IL-12 is also known as a NK cell-activating factor, which has two subunits, p35 and p40; p35 exists as a p70 dimer and activates both NK cells and Th1 cells [11,12]. The IL-12 p40 subunit has 200-fold lower activity compared to that of p70 and is considered to have an inhibitory effect to IL-12 p70 [13]. IL-12 p40 has a similar structure to that of pro-inflammatory cytokines such as IL-6 to induce inflammation [12,13,14]. Therefore, cell-mediated immunity is regulated by a complex mechanism in connection to inflammation (Figure 1).

3. Effects of High-Intensity and Long Duration Exercise on Immune Variables

Reports demonstrate the effects of relatively high-intensity exercise and long-duration activities, such as marathon running, on immune function [15,16]. They state that immune function, which includes cell-mediated immunity, is suppressed for a few hours to a few days after such high-intensity exercise and leads to increased susceptibility to infections [15,16,17,18,19]. Cell-mediated immunity is evaluated in vivo by a delayed-onset hypersensitivity reaction after vaccination, in which one study demonstrated decreased hypersensitivity after exhaustive endurance exercise [17]. Although moderate-intensity exercise is generally considered to activate immune functions given a temporary elevation in NK cell activity, which then returns to the pre-exercise state after the exercise, NK cell activity is suppressed for several hours after high-intensity exercise [20]. Since this period of reduced immunity can provide an opportunity for pathogen invasion, the “open window model” was proposed to describe the phenomena of suppression of immune functions that depend on the intensity of endurance exercise [16,18,20,21].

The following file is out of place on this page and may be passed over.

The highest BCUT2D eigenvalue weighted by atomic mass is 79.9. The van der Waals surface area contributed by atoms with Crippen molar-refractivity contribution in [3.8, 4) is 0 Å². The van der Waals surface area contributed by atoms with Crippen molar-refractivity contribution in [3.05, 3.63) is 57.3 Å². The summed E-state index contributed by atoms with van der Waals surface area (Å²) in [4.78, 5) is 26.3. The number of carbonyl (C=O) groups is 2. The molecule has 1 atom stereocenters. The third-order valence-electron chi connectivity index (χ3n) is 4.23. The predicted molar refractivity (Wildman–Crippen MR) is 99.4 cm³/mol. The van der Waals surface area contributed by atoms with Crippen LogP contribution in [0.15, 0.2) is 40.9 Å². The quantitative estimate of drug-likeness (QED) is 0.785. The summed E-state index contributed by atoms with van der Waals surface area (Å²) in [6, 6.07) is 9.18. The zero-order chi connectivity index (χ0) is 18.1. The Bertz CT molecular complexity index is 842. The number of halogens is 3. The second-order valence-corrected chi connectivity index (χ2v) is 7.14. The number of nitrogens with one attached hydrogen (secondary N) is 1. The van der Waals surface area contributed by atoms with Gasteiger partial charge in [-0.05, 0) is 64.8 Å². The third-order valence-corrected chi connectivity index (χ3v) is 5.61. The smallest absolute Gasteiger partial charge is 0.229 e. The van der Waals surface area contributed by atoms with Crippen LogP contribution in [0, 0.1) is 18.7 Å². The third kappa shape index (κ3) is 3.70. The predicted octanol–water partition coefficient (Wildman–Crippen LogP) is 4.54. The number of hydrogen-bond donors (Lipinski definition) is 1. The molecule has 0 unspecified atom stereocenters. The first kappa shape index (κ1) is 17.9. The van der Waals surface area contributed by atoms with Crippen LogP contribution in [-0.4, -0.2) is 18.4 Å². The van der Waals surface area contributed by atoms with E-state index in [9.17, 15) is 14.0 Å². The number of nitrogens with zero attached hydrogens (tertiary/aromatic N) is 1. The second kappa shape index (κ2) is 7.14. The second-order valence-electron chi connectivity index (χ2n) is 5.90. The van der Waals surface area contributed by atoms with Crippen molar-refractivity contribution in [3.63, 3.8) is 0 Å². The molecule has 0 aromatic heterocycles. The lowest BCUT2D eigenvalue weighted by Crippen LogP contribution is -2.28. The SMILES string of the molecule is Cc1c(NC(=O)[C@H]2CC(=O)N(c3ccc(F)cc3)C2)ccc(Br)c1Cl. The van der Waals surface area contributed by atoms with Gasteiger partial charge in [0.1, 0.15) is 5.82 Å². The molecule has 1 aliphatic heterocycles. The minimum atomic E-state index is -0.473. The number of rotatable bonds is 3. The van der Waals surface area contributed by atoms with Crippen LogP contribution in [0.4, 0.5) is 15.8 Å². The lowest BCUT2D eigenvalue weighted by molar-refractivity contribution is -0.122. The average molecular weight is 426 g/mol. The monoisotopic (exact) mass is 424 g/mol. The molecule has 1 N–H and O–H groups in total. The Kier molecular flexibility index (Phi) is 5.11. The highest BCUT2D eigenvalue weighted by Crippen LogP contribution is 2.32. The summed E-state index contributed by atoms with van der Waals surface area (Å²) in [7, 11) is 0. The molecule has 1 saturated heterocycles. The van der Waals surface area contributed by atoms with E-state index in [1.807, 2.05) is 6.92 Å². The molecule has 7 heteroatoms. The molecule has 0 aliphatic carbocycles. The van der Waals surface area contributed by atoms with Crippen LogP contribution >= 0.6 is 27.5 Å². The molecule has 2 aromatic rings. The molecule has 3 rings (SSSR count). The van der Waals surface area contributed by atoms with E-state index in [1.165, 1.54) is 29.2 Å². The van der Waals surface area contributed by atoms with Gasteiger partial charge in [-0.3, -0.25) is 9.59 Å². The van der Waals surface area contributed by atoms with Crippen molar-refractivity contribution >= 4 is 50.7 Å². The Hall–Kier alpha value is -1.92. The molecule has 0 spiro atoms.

The mechanism for the open window model has been speculated to involve the secretion of stress hormones, including cortisol, due to high-intensity exercise, along with IL-10, and IL-4 and IL-12 p40 that all suppress immune function [12,16,18,20,21,22]. Indeed, long-duration high-intensity exercise was shown to suppress the production of immunomodulatory cytokines [21,22,23]. In contrast, endurance exercise causes an increase and activation of blood neutrophils; however, this might be considered as an excessive biological reaction that leads to muscle and organ damage and systemic inflammation rather than to the activation of immunocompetence [23]. Such adverse reactions have not been observed after low-intensity short-duration exercise. It is believed that such exercise might not cause inflammation or immunosuppression. Therefore, such exercise is recommended, especially for those with low physical fitness or underlying chronic health conditions.